Campaign urges Jewish families to ‘have a conversation’ about organ donation

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Campaign urges Jewish families to ‘have a conversation’ about organ donation

Video shows a group of Jewish friends discussing the matter around a dinner table, as medics only half of British Jews have spoken about their wishes to their next of kin.

Jewish families are being urged to “have a conversation” about organ donation and family members’ wishes in the event that their death gives an opportunity to donate.

It follows the launch of a new video showing a group of Jewish friends discussing the matter around a dinner table, as medics warn that only half of British Jews have spoken about their wishes to their next of kin.

The video, which is the first of several, shows friends in their mid-20s discussing the issues that matter to them, including whether they know their parents’ wishes.

It is part of a new campaign from the Jewish Organ Donor Association (JODA UK) urging people to talk about donation in part to avoid a situation immediately after a death in which family members are unsure of a person’s wishes.

To coincide with the launch, new figures revealed that 45 percent of British Jews have signed up to the new organ donor register, following last year’s legal change, but 49 percent are yet to have a conversation with family about their wishes, while 22 percent have not yet given the matter any thought.

Organ donation card

The same survey showed that almost two thirds of British Jews have thought about their own mortality more since the start of the Covid-19 pandemic.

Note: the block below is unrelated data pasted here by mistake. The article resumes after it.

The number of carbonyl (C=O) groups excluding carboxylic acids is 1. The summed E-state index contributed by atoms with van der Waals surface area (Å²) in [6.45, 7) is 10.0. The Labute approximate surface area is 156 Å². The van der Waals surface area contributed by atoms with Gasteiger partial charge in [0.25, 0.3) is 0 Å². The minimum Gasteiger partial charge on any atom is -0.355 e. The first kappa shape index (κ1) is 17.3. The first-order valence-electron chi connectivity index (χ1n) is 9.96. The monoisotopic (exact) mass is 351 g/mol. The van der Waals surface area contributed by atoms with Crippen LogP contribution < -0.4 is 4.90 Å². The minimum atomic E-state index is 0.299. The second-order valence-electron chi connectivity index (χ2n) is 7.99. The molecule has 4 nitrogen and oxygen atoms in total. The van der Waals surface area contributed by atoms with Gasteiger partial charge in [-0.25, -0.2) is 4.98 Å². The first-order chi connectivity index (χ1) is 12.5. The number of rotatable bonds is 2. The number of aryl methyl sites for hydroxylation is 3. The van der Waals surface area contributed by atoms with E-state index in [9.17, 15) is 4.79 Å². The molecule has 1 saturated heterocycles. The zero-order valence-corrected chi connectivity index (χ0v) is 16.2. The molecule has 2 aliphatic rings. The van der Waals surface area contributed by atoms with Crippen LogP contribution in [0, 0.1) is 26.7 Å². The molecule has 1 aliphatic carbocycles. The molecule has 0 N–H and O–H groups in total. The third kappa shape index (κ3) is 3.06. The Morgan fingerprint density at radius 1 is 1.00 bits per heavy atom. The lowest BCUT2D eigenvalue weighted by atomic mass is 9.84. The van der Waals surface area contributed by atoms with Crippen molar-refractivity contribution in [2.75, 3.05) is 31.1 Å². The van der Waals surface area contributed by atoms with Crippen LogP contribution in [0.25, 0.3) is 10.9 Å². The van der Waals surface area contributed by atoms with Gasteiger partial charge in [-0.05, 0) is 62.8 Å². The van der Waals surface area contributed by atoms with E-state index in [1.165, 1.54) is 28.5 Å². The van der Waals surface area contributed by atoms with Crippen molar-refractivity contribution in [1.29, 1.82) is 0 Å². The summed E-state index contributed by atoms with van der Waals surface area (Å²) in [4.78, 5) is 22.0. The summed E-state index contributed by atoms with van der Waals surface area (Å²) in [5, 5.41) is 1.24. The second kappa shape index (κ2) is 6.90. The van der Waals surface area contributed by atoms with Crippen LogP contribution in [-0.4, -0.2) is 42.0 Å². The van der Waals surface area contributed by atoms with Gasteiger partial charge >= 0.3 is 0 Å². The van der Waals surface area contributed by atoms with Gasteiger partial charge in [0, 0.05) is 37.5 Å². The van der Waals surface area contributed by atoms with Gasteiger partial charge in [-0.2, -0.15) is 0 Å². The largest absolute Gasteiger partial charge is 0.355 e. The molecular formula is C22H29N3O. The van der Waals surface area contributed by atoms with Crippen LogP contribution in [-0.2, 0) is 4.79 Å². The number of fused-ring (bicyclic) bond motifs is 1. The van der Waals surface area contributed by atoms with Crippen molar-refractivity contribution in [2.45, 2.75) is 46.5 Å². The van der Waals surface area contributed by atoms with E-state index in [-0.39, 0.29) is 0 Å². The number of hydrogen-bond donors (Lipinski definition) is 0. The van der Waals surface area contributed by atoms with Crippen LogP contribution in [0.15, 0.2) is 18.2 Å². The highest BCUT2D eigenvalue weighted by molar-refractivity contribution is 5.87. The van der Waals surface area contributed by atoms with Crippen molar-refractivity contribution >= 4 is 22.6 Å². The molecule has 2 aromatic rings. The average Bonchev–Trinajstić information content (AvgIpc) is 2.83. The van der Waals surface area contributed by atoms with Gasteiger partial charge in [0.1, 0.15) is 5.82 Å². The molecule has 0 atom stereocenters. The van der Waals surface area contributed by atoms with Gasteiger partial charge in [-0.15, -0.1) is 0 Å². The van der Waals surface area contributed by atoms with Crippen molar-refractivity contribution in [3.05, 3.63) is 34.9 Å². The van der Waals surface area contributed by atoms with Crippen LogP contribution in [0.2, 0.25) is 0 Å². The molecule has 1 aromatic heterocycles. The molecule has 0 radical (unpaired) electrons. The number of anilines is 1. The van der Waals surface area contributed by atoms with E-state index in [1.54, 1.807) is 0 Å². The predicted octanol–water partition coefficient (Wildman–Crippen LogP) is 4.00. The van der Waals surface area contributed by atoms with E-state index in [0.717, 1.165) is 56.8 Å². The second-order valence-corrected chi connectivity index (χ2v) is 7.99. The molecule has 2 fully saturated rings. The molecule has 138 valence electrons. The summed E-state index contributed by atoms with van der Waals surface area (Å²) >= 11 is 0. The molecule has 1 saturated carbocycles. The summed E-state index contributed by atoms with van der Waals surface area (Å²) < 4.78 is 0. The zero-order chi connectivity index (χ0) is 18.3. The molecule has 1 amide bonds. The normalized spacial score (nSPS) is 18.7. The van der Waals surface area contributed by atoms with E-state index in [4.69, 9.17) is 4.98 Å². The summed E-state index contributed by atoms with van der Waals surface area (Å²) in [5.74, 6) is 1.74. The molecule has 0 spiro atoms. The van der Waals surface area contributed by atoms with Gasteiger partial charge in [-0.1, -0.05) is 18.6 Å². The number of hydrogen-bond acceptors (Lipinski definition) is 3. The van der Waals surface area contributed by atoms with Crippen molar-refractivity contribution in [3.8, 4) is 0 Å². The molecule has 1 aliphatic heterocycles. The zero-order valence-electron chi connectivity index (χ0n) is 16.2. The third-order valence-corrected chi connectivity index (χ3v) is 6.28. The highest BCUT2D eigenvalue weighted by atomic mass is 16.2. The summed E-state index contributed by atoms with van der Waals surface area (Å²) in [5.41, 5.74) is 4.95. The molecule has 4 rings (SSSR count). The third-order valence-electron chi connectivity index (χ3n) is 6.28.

JODA UK said myths around Jewish burial and organ donation persist, with one in five community members still mistakenly believing that a Jew cannot be buried in a Jewish cemetery if they have a tattoo or if they have donated organs. “Both are untrue,” said JODA UK medical director Dr Marc Wittenberg.

“By debunking these myths and showing Jewish families having important conversations about their wishes, we hope to raise awareness of the positive Jewish attitude to organ donation, as well as a new organ donation faith declaration developed by the Office of the Chief Rabbi.”

He added that it was “likely that the Friday night and Yom Tov dinner table will be filled with lively conversation this year… we hope people take the opportunity to leave their family certain over organ donation”.

NHS Blood and Transplant (NHSBT) said both donation and transplantation had been heavily impacted by the pandemic, meaning that it was now “more important than ever” to discuss family wishes in the event of their death.

British Jews can register their wishes – including the Chief Rabbi’s faith declaration – on the NHS Organ Donor Register, with JODA UK urging everyone to make it a Friday night dinner debate.


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